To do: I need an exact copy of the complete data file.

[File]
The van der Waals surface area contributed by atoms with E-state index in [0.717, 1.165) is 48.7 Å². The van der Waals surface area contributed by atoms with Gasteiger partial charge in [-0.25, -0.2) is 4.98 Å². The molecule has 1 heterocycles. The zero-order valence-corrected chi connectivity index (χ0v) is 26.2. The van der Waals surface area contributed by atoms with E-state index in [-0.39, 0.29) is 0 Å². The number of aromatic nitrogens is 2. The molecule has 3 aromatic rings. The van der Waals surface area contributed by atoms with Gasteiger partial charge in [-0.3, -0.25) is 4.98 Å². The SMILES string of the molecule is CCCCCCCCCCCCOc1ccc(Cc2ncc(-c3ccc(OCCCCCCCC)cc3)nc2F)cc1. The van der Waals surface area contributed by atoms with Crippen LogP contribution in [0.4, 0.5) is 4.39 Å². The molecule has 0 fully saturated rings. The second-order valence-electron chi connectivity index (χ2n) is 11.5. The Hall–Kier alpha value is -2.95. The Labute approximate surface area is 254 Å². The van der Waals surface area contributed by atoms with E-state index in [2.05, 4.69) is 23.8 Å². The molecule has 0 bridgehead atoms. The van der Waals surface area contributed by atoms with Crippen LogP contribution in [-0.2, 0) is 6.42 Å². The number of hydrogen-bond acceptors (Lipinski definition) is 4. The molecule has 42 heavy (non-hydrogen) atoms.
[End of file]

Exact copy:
The van der Waals surface area contributed by atoms with E-state index in [0.717, 1.165) is 48.7 Å². The van der Waals surface area contributed by atoms with Gasteiger partial charge in [-0.25, -0.2) is 4.98 Å². The molecule has 1 heterocycles. The zero-order valence-corrected chi connectivity index (χ0v) is 26.2. The van der Waals surface area contributed by atoms with E-state index in [-0.39, 0.29) is 0 Å². The number of aromatic nitrogens is 2. The molecule has 3 aromatic rings. The van der Waals surface area contributed by atoms with Gasteiger partial charge in [-0.3, -0.25) is 4.98 Å². The SMILES string of the molecule is CCCCCCCCCCCCOc1ccc(Cc2ncc(-c3ccc(OCCCCCCCC)cc3)nc2F)cc1. The van der Waals surface area contributed by atoms with Crippen LogP contribution in [0.4, 0.5) is 4.39 Å². The molecule has 0 fully saturated rings. The second-order valence-electron chi connectivity index (χ2n) is 11.5. The Hall–Kier alpha value is -2.95. The Labute approximate surface area is 254 Å². The van der Waals surface area contributed by atoms with E-state index in [2.05, 4.69) is 23.8 Å². The molecule has 0 bridgehead atoms. The van der Waals surface area contributed by atoms with Crippen LogP contribution in [-0.2, 0) is 6.42 Å². The number of hydrogen-bond acceptors (Lipinski definition) is 4. The molecule has 42 heavy (non-hydrogen) atoms.